How readable are the EU institutions by its citizens?

Cards for Democracy
Published on
February 01, 2022
Subscribe to newsletter
Thank you! Your submission has been received!
Oops! Something went wrong while submitting the form.
Follow us on

Barriers to European citizens’ understanding of how decision are taken at the EU level: an educational response

Erasmus + KA 3 project Teachers4EuropeSetting an Agora for Democratic Culture

How readable are the EU institutions by its citizens? The complexity of the legislative process of the EU presents a barrier to citizens’ understanding of it; as a result, citizens feel far away from the decisions taken.

Who is elected democratically in the EU institutions? Who is not? Who proposes laws? Who votes them in – or not? What are the legislative processes of the European Union? What do we think of EU decision processes?

“The European Union is a magnificent adventure that has no equal in the world. But the problem is that its institutions are too complex and not well known. To be able to manage all the actors, EU citizens, 27 governments, commissions of technicians and officers… it is difficult to circumvent the need for the three central institutions (European Parliament, European Council and European Commission)… It is complicated to undo these, but there is a problem of communication mostly. Why not teach, in classrooms, even 30 minutes of curriculum for increasing knowledge of the EU?”

(Marion Van Renterghem, Interview on TF1 “Quotidien” 19/01/2022)

The Handbook does just that: it provides teachers with the resources they need to address the issue.

Today we highlight the activity “Legislative Process”, p. 51 of the handbook, that invites learners to reproduce in a small scale a legislative process of the EU, using roles in order to better understand it and to reflect on possible measures to make it better in the future.

The activity sets the scene for:

  • Students (14 to 18) to be able to understand the decision processes at the EU level. They will
    • Understand how a legislative process at European level works
    • Reflect on the difficulties of the reconciliation of interests involved
    • Assess the extent to which national and citizens’ interests are taken into account.
  • Teachers will find all they need to facilitate a 3-hour module (4 classes), including attractive materials.

Student will adopt roles:

  • the Council of the European Union,
  • the European Parliament
  • the EU Commission

And go through a live legislative process. This role playing pedagogy is active, participative and lively to satisfy students’ curiosity and willingness to learn.

What will be learnt?

  • How a political cycle works
  • The steps of the legislative
  • The articulation of national and european interests

The debriefing of the activities will allow for students’ to become aware of the knowledge gained about the legislative process, but also critically reflect on the complexity of the decision-making process of the EU and explore ways that citizens might not feel so far away from the decisions taken.

  • Did you find the process comprehensible?
  • Which step is missing at the beginning of this process?
  • Is the process democratic? Which democratic elements are included? Why do you consider this process (non)democratic? What do you propose to improve the democratic aspect of this decision-making process?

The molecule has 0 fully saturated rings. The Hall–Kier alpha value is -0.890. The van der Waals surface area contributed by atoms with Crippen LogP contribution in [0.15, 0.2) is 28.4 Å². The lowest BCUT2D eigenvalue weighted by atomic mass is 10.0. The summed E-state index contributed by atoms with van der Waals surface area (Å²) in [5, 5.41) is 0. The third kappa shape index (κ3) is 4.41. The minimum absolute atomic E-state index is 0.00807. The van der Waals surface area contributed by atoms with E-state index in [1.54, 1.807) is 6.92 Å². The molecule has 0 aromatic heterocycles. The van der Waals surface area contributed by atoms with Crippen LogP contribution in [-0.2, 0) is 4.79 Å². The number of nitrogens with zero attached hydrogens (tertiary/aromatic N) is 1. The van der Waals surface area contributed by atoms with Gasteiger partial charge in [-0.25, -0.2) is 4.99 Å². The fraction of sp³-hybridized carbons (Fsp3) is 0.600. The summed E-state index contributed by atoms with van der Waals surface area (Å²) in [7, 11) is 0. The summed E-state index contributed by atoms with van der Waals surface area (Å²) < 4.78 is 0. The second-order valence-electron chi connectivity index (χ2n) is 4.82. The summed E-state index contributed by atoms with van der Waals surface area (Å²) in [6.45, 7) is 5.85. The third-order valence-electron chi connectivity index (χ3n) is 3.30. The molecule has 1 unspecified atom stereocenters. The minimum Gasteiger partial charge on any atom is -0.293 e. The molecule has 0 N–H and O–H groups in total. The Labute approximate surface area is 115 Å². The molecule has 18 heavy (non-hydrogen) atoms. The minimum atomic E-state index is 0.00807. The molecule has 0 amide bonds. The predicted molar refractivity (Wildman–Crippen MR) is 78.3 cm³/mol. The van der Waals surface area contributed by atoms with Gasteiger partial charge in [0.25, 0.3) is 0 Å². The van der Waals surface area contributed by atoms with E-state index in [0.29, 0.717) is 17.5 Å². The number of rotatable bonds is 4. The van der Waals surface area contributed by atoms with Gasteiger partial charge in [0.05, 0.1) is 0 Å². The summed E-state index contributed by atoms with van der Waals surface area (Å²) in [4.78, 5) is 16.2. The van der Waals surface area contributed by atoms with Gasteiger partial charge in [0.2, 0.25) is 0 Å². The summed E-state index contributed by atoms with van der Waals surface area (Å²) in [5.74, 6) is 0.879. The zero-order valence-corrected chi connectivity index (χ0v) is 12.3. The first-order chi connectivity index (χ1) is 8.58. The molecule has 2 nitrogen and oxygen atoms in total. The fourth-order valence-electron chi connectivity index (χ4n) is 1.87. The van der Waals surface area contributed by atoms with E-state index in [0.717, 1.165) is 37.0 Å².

• To what extent are the interests of individual states and citizens in Europe taken into account?
  • How do you perceive the balance of power between the
  • Commission, the Parliament and the Council?
  • Do you find it understandable that unanimity procedures are carried out in the Council when the national law of the member states is affected?
  • What problems could occur in the unanimity procedure?
  • Can you explain with the example why in reality many negotiations are conducted informally.

To end the module an assessment activity is proposed to allow students to evaluate their learning. Peers can hold conversations to evaluate ‘where they are at’ concerning their behaviours in the group:

Further informations

> To learn more about the legislative process: Ordinary Legislative Procedure (website)

> Bandmann, M, Viñes Jimeno, M., Mompoint-Gaillard, P. (2021). Legislative process. Handbook for Teachers Teaching European Values. P. Mompoint-Gaillard & M. Viñes Jimeno (Eds.). Teachers4Europe Erasmus + KA3 – policy-making – Setting an Agora for Democratic Culture.

To learn more about Handbook’s Activities

To find out more about the Handbook for Teachers:


More from our blog

Q&A: Answers to Questions about our Collective

In this article we answer some questions regarding the decision to transform Learn to Change from an association to a collective.

Collective of Learn 2 Change in action

What we mean by Collective and how you can join us

In this article, we talk about what we mean by Collective – the new form chosen by L2C – and how you can join it.

Learn to Change is launching an exploration: Announcement for the Collective

Learn to Change’s members held a General Assembly in fall 2022, in which the decision was taken to transform the association into a less formal, and more agile entity. Therefore, we will change status, going from an ‘organization’ to a less formal entity that we name “The collective”

Be part of the change

If you feel you are committed to the vision and mission of the association, then your place is here.

We are sure that becoming a member will benefit you in many ways. Read the product description for more details or click sign up now.

Learn 2 Change's supporters